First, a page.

Florida Girl's Lip Reconstructed After Dog Bite
Jacklyn Tucker, 11, was attacked by a friend's dog during a sleepover.
July 9, 2012— -- A Florida girl is recovering from surgery to reconstruct her upper lip and nose after being attacked by a friend's dog during a sleepover.
Jacklyn Tucker, 11, said she fell off the couch in her sleep. When she looked up, she saw the family dog, Tanker, growling at her.
"I just laid there, and I closed my eyes, hoping the dog would just go away," Tucker said, according to the Palm Beach Post.
Instead, the Jack Russell terrier-English bulldog cross lunged at Tucker's face, tearing off three-quarters of her upper lip and part of her nose.
Doctors at St. Mary's Medical Center in West Palm Beach tried to reattach the piece of severed skin, which was picked up by the dog's owner and given to paramedics. But because of blood vessel damage, the patch of skin quickly turned grey and died.
"We had to remove the dead tissue," said Dr. Drew Schnitt, a plastic and craniofacial surgeon at Joe DiMaggio Children's Hospital in Hollywood, Fla., where Tucker was transferred for special surgery. "At that point, we were basically looking at teeth and gums."
Schnitt and fellow plastic surgeon Dr. Christopher Brooks decided the best way to repair the gaping wound was to borrow tissue from Tucker's bottom lip.
"It's called a lip switch," said Schnitt, describing the procedure to take a wedge from the lower lip, flip it upside down and insert it into the upper lip.
The lip switch allowed Schnitt and Brooks to take advantage of Tucker's lip color and texture.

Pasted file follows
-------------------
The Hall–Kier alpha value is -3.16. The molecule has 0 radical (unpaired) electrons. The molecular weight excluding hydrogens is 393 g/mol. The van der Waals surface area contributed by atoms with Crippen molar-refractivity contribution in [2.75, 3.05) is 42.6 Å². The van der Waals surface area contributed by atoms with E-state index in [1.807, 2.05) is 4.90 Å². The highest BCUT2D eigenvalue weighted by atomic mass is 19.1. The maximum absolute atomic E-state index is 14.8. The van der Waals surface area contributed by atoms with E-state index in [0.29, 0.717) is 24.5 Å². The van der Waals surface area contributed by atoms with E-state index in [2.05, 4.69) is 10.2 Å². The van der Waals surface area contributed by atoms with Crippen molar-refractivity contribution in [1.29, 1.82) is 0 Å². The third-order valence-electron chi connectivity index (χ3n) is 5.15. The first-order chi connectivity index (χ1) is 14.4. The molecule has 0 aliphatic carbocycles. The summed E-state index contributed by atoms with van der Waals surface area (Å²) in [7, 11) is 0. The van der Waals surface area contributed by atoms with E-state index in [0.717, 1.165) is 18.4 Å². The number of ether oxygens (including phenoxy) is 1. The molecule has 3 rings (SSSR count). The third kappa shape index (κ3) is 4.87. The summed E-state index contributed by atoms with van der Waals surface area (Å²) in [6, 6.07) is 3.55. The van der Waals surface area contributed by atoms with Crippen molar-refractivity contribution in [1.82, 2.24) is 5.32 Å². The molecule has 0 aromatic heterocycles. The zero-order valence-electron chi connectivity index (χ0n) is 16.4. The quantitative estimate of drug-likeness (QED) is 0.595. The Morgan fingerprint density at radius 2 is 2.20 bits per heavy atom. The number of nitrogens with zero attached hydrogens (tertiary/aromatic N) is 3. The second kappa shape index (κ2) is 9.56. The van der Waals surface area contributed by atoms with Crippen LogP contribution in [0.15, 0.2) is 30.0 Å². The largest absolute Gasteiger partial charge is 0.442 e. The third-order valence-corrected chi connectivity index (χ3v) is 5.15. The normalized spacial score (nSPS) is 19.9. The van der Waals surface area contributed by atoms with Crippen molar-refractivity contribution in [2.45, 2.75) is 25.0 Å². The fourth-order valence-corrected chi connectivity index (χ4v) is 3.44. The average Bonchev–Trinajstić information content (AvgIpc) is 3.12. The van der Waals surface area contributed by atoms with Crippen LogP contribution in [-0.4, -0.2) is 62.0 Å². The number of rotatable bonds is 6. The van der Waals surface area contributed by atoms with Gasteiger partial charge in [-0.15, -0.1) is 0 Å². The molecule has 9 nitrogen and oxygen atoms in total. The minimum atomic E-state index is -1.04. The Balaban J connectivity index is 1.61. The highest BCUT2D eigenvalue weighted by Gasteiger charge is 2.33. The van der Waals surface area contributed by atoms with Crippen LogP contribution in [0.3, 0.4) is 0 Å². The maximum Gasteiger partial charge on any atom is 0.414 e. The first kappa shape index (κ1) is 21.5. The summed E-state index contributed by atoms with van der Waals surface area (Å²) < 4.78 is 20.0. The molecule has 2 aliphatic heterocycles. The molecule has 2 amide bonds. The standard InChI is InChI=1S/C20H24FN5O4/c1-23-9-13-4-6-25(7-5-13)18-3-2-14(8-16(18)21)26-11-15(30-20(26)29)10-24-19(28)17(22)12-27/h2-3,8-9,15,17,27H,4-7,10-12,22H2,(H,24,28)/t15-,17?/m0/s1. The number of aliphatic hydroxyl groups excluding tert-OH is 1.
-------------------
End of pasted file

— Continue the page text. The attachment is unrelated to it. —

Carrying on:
"That's the beauty of using that local tissue," said Schnitt. "It gives a much better chance of normal anatomical function and normal appearance."
Schnitt then used skin from Tucker's chin to reconstruct part of her nose damaged by the bite.
"I think it was very successful," he said.
Tucker, who lives with her father in Royal Palm Beach, was released from the hospital Saturday. But her mouth is currently sewn shut because the wedge of skin used to reconstruct her upper lip is still connected to blood vessels in her lower lip, Schnitt said.
"In two to three weeks, new blood vessels will grow into the tissue," he said. "Then she'll come back in for a separation procedure."
In the meantime, Tucker's family and friends are rallying to raise money to offset her mounting medical costs.
"Before the second round of surgery, the bill was already over $70,000," said Jennifer Calderon, a family friend helping to organize a July 26 fundraiser. "Her dad had to leave his job to take care of her."
Tanker the dog was surrendered to Animal Care and Control, according to local reports. He will likely be euthanized.
Despite her injuries, Tucker has no hard feelings toward the dog's owners.
"She doesn't want anybody to be mad at her friend," said Calderon. "This was the dog's fault."